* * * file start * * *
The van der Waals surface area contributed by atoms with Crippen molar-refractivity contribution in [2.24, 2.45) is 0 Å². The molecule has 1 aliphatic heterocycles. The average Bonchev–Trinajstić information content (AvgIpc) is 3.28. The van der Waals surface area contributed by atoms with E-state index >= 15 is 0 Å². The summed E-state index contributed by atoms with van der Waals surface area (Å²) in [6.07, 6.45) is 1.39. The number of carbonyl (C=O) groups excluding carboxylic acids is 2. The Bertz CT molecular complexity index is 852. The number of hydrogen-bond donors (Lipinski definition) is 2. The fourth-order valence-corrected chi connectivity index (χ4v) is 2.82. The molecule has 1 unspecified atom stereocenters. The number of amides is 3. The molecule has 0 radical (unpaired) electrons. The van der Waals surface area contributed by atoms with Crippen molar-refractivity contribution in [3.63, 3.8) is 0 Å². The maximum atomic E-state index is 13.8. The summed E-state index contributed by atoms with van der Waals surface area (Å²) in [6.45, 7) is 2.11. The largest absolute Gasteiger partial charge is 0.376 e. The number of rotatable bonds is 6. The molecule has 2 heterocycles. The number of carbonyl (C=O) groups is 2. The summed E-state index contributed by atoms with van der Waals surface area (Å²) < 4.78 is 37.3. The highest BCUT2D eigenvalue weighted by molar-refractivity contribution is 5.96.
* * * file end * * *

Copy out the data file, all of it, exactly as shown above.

The van der Waals surface area contributed by atoms with Crippen molar-refractivity contribution in [2.24, 2.45) is 0 Å². The molecule has 1 aliphatic heterocycles. The average Bonchev–Trinajstić information content (AvgIpc) is 3.28. The van der Waals surface area contributed by atoms with E-state index >= 15 is 0 Å². The summed E-state index contributed by atoms with van der Waals surface area (Å²) in [6.07, 6.45) is 1.39. The number of carbonyl (C=O) groups excluding carboxylic acids is 2. The Bertz CT molecular complexity index is 852. The number of hydrogen-bond donors (Lipinski definition) is 2. The fourth-order valence-corrected chi connectivity index (χ4v) is 2.82. The molecule has 1 unspecified atom stereocenters. The number of amides is 3. The molecule has 0 radical (unpaired) electrons. The van der Waals surface area contributed by atoms with Crippen molar-refractivity contribution in [3.63, 3.8) is 0 Å². The maximum atomic E-state index is 13.8. The summed E-state index contributed by atoms with van der Waals surface area (Å²) in [6.45, 7) is 2.11. The largest absolute Gasteiger partial charge is 0.376 e. The number of rotatable bonds is 6. The molecule has 2 heterocycles. The number of carbonyl (C=O) groups is 2. The summed E-state index contributed by atoms with van der Waals surface area (Å²) < 4.78 is 37.3. The highest BCUT2D eigenvalue weighted by molar-refractivity contribution is 5.96.